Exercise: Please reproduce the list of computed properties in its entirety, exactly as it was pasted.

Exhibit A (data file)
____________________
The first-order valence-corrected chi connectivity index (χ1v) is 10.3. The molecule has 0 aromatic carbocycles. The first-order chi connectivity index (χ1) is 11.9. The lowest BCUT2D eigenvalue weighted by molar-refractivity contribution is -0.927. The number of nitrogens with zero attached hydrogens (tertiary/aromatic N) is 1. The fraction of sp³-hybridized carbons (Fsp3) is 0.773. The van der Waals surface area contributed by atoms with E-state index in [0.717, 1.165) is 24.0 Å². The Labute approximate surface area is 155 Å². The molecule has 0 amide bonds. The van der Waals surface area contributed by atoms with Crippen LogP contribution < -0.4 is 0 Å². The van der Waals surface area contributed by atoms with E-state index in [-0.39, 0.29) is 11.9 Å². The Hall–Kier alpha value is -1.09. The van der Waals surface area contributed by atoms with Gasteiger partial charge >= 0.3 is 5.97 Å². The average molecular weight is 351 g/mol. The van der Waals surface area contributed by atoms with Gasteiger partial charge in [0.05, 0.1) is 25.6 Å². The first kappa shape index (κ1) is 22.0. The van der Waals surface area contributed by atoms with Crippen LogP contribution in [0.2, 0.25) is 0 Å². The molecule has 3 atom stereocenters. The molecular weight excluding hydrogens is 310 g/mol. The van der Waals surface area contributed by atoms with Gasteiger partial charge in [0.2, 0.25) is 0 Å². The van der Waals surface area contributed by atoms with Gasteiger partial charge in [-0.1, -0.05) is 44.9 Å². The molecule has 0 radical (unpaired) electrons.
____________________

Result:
The first-order valence-corrected chi connectivity index (χ1v) is 10.3. The molecule has 0 aromatic carbocycles. The first-order chi connectivity index (χ1) is 11.9. The lowest BCUT2D eigenvalue weighted by molar-refractivity contribution is -0.927. The number of nitrogens with zero attached hydrogens (tertiary/aromatic N) is 1. The fraction of sp³-hybridized carbons (Fsp3) is 0.773. The van der Waals surface area contributed by atoms with E-state index in [0.717, 1.165) is 24.0 Å². The Labute approximate surface area is 155 Å². The molecule has 0 amide bonds. The van der Waals surface area contributed by atoms with Crippen LogP contribution < -0.4 is 0 Å². The van der Waals surface area contributed by atoms with E-state index in [-0.39, 0.29) is 11.9 Å². The Hall–Kier alpha value is -1.09. The van der Waals surface area contributed by atoms with Gasteiger partial charge >= 0.3 is 5.97 Å². The average molecular weight is 351 g/mol. The van der Waals surface area contributed by atoms with Gasteiger partial charge in [0.05, 0.1) is 25.6 Å². The first kappa shape index (κ1) is 22.0. The van der Waals surface area contributed by atoms with Crippen LogP contribution in [0.2, 0.25) is 0 Å². The molecule has 3 atom stereocenters. The molecular weight excluding hydrogens is 310 g/mol. The van der Waals surface area contributed by atoms with Gasteiger partial charge in [0.2, 0.25) is 0 Å². The van der Waals surface area contributed by atoms with Gasteiger partial charge in [-0.1, -0.05) is 44.9 Å². The molecule has 0 radical (unpaired) electrons.